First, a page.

Introduction and Background

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The Electoral Act 1907 (WA) (‘the Act’) requires that Western Australia’s electoral region and district boundaries be reviewed as soon as practicable after the date (defined in the Act as the ‘relevant day’) that is two years after a general election. The relevant day was 9 March 2015.  A distribution may require alterations to particular district boundaries and may also affect the positioning of districts within regions. 

The Electoral Distribution Commissioners - Mr Tom Joseph, Hon. Neville Owen, Mr David KerslakeThe formal review process commenced on 30 March 2015 and, in accordance with their obligations under the Act, the Commissioners now publish proposals for the distribution of the State into electoral regions and districts to apply for the next general election, due in March 2017.

The distribution has been undertaken by three independent Electoral Distribution Commissioners (‘the Commissioners’) appointed under the Act: the Hon Neville Owen, a retired judge of the Supreme Court of Western Australia; Mr David Kerslake, Electoral Commissioner; and Mr Tom Joseph, Government Statistician.

The Commissioners have published several Fact Sheets that are available on this website.  Of particular relevance are the Fact Sheets entitled:

To the extent it is not repeated here, the information in those Fact Sheets, where it is relevant and applicable, should be taken as having been incorporated into these proposals. 

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Procedure for the distribution

Timetable

The Commissioners determined that the 2015 distribution would commence on 30 March 2015.  Advertisements were subsequently published in the Government Gazette and in print media circulating throughout the State, on radio, online and in community newspapers, inviting written suggestions and written comments on suggestions received.

All suggestions and comments received were taken into account by the Commissioners in their formulation of proposed boundaries.

The timeline for the distribution is set out below.

Timeline for the distribution

Timeline for the review. See www.boundaries.wa.gov.au/have-your-say/dates for more information.

Anyone wishing to comment on, or object to, the proposals must do so in writing by the deadline of 24 August 2015.  The Commissioners will take all objections into account before arriving at their final determination.  Once made, that determination is binding.

Factors to be considered

In developing their proposals, the Commissioners are required to weigh up a range of relevant factors set out in section 16I:

  • community of interest
  • land use patterns
  • means of communication, means of travel and distance from the capital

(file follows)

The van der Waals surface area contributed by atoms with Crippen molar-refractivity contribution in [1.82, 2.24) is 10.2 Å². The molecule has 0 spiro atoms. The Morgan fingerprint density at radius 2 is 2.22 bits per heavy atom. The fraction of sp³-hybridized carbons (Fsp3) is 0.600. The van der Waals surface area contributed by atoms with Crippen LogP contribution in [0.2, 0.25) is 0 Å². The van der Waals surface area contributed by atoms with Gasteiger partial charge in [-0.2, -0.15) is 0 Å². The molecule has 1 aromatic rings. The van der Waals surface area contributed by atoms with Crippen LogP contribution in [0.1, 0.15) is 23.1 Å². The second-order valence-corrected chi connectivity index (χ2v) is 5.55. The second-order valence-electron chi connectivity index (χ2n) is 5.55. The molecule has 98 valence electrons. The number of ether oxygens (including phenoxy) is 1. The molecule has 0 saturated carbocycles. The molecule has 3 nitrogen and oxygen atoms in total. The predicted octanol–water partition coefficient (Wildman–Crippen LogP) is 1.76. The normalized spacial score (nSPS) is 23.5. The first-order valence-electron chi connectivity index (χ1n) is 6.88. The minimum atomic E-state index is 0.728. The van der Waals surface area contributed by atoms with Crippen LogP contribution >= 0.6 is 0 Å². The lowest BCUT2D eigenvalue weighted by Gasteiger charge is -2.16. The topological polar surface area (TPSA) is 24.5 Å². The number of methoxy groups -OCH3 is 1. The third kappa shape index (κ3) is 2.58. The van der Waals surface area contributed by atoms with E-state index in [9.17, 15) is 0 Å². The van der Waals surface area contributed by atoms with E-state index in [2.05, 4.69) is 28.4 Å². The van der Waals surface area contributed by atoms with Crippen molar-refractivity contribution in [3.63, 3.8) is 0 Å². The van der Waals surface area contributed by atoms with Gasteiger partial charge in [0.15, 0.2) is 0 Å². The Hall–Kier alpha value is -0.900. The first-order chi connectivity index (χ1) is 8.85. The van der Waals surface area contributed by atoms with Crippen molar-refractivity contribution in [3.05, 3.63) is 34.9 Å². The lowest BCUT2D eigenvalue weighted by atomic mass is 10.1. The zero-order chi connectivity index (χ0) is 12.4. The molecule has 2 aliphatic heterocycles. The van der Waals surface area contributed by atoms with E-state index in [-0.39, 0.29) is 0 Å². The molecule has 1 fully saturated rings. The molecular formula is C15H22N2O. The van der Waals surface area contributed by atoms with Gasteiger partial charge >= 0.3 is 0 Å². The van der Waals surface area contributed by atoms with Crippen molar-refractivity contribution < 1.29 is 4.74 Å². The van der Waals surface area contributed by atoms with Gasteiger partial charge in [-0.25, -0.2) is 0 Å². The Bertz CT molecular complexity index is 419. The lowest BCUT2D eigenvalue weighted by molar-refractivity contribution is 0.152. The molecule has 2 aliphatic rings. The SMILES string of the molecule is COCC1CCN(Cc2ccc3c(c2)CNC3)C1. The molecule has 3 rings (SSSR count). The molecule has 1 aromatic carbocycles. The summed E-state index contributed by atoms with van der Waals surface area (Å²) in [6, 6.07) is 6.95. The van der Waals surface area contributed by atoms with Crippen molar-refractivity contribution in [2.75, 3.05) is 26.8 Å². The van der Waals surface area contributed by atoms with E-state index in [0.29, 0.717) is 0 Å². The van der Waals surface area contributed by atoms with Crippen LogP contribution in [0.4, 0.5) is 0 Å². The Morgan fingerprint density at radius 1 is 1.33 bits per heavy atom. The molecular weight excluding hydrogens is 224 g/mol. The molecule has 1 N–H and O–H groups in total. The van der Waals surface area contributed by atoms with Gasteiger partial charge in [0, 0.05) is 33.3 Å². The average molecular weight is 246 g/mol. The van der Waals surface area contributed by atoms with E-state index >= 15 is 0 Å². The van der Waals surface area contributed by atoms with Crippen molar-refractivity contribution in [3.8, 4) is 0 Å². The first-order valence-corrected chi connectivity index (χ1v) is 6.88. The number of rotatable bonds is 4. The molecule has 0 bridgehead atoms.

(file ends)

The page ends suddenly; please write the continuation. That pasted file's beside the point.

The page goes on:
• physical features
  • existing local government boundaries
  • the trend of demographic changes.

Those factors are described in detail in the Preliminary Observations fact sheet.

The task of weighing up competing factors is not easy.  For one thing, the Act provides no guidance as to the relative importance of these factors. Some can also apply in different ways depending upon the particular circumstances.  For example, major communication routes can divide communities in some situations but unite them in others.  Land use patterns can be quite distinctive but may also be mixed.  Suburban boundaries – often cited in submissions as an indicator of community of interest – may lose their historical significance as vast contiguous residential corridors develop over time.  Even the current State electoral boundaries become less reliable where there has been substantial population growth since the previous distribution, which is the case in this instance.  

In developing their proposals the Commissioners tried wherever possible to keep suggested electoral boundaries consistent with local government boundaries and to keep whole suburbs within electoral districts in the metropolitan area.  However, this was not always feasible when balanced against other, competing factors.  This explains why splitting of localities and local government areas has sometimes been necessary.

It is important to note also that, even though the influence of one or other of the criteria set down in section 16I may seem obvious, the overriding consideration must always be compliance with the legislative prescription of the maximum deviation from the average district enrolment: see section 16G.  In a report of this nature it is not possible to describe how the competing factors were weighed and considered in relation to each and every decision made in relation to all 59 districts and six regions.  Rather, the Commissioners have attempted to provide examples of the consideration process to assist readers to understand the approach that has been taken.

One of the other difficulties encountered in electoral distributions is that boundary adjustments in one district will almost always have flow on consequences, not just on an adjoining district that is directly affected but on other (and usually many) districts in the same region.  The ‘domino effect’ can also have ramifications for the positioning of regional boundaries.

One factor which the Commissioners stress that they do not take into account is the possible political ramifications of any changes they propose.  They are guided at all times by the relevant factors prescribed in the Act.

Electoral units and elector numbers

Districts and regions